Cat Proofing your Christmas Tree
Veterinarian Reviewed on December 14, 2012 by Dr. Janice Huntingford
Cats love Christmas and Christmas trees. It is only natural that your cat should be interested in all the lights and ornaments on your tree and the tree itself, but many cats (including one of my own) have caused havoc by climbing the tree or pulling it over. Here are a few tips to keep your cat and the tree safe.
An artificial tree is safer for the cat as it does not shed the needles that some cats love to eat. If you have a real tree, keep it well watered and vacuum up the needles regularly. Tinsel is always a no-no when you have cats. It causes gastrointestinal issues and obstructions. Never leave lights on when you can not supervise the cat and the tree. Cats have been known to chew cords and get fatal electrical shocks.
How about keeping the cat away from the tree?
Without a doubt the best thing to do is locate the tree in a room or area that the cat does not have access to. Most of the time, though this is not possible, so try these other suggestions.
Be sure the tree has a sturdy stand that is well balanced and weighted. Attach some fishing line to the tree and fasten it to hooks in the wall to help keep the tree in place.
Place the lights and ornaments up higher than the cat can reach. Use only non breakable ornaments.Try spraying the lower branches with bitter orange or peppermint as the cats do not like the smell of either. Apparently orange peels around the base of the tree will also keep cats away, provided the dog does not eat them. Carpet runners upside down around the bottom of the tree help keep the cats away as they do not like the feel of the nubs on their feet.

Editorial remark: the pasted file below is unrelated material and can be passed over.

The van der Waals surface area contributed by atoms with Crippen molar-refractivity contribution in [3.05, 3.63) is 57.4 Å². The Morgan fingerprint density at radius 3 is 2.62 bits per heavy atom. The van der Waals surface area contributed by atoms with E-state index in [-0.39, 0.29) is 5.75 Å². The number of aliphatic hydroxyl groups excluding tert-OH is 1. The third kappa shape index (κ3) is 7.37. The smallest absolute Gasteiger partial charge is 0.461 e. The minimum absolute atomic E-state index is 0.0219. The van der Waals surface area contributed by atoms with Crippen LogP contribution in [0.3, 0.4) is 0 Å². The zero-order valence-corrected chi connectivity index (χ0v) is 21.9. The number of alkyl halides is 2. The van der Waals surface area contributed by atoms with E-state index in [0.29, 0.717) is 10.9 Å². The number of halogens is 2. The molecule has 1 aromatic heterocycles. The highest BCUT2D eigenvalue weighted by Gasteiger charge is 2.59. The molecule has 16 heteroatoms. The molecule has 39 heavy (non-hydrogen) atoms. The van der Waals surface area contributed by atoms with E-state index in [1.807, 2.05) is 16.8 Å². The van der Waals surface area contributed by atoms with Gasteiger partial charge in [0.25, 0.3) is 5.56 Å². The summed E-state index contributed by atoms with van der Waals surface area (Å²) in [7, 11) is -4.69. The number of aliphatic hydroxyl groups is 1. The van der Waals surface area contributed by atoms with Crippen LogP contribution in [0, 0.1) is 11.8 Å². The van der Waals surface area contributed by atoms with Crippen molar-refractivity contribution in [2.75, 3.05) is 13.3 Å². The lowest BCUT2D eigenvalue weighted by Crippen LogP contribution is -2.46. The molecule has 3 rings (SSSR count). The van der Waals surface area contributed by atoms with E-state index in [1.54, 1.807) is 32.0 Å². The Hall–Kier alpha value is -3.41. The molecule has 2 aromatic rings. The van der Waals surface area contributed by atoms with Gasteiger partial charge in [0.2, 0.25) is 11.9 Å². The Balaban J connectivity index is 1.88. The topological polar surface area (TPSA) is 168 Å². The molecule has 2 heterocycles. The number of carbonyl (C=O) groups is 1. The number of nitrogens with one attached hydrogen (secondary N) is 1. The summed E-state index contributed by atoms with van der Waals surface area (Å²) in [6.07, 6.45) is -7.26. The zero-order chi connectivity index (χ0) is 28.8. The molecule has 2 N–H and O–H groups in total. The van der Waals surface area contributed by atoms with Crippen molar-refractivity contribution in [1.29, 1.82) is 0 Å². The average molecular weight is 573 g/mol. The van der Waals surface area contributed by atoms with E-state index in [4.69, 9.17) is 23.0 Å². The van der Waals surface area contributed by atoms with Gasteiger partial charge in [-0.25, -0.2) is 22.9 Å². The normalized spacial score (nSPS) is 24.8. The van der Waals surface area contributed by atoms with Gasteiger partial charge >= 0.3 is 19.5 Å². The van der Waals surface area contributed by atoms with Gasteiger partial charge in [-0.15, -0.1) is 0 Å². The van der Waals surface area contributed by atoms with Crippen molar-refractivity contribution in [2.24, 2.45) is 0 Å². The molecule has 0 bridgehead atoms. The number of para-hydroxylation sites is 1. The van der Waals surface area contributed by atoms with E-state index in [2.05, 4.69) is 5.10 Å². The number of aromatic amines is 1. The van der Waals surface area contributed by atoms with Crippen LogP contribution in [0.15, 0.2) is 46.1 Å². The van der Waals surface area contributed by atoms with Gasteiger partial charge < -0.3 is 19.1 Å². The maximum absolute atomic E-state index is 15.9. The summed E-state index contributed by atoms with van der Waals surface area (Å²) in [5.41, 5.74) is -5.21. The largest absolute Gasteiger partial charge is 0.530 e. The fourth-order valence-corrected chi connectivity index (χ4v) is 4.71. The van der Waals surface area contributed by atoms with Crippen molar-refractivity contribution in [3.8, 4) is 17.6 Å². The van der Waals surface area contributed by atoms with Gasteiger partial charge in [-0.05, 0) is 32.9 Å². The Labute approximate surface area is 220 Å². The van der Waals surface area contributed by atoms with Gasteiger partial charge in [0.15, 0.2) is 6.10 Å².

If all else fails, do what we did when my kids were small–put the tree in a playpen. At least that way if it falls, it is not going far!
Happy Tree Decorating and best wishes for a safe Christmas season.
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Janice Huntingford, DVM, has been in veterinary practice for over 30 years and has founded two veterinary clinics since receiving her Doctor of Veterinary Medicine at the Ontario Veterinary College, University of Guelph. She has studied extensively in both conventional and holistic modalities. Ask Dr. Jan